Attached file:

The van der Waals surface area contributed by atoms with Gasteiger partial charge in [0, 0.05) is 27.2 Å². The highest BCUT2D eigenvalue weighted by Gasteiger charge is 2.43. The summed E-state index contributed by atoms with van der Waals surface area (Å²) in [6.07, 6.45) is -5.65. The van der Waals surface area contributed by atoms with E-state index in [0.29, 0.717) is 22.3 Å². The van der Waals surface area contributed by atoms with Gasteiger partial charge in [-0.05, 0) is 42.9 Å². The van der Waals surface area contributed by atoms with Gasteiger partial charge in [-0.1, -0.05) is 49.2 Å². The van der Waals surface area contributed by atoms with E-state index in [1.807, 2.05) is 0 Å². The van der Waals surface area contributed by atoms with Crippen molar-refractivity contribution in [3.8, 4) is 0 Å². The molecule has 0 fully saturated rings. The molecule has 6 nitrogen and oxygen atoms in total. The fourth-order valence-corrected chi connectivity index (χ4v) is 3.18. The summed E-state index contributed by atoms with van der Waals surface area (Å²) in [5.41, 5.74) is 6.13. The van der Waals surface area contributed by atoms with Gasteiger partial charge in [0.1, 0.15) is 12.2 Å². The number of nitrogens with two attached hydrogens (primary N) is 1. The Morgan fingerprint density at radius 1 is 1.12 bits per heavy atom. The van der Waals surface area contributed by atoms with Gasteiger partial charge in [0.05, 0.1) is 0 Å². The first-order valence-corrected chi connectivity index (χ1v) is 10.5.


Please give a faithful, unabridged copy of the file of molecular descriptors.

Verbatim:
The van der Waals surface area contributed by atoms with Gasteiger partial charge in [0, 0.05) is 27.2 Å². The highest BCUT2D eigenvalue weighted by Gasteiger charge is 2.43. The summed E-state index contributed by atoms with van der Waals surface area (Å²) in [6.07, 6.45) is -5.65. The van der Waals surface area contributed by atoms with E-state index in [0.29, 0.717) is 22.3 Å². The van der Waals surface area contributed by atoms with Gasteiger partial charge in [-0.05, 0) is 42.9 Å². The van der Waals surface area contributed by atoms with Gasteiger partial charge in [-0.1, -0.05) is 49.2 Å². The van der Waals surface area contributed by atoms with E-state index in [1.807, 2.05) is 0 Å². The van der Waals surface area contributed by atoms with Crippen molar-refractivity contribution in [3.8, 4) is 0 Å². The molecule has 0 fully saturated rings. The molecule has 6 nitrogen and oxygen atoms in total. The fourth-order valence-corrected chi connectivity index (χ4v) is 3.18. The summed E-state index contributed by atoms with van der Waals surface area (Å²) in [5.41, 5.74) is 6.13. The van der Waals surface area contributed by atoms with Gasteiger partial charge in [0.1, 0.15) is 12.2 Å². The number of nitrogens with two attached hydrogens (primary N) is 1. The Morgan fingerprint density at radius 1 is 1.12 bits per heavy atom. The van der Waals surface area contributed by atoms with Gasteiger partial charge in [0.05, 0.1) is 0 Å². The first-order valence-corrected chi connectivity index (χ1v) is 10.5.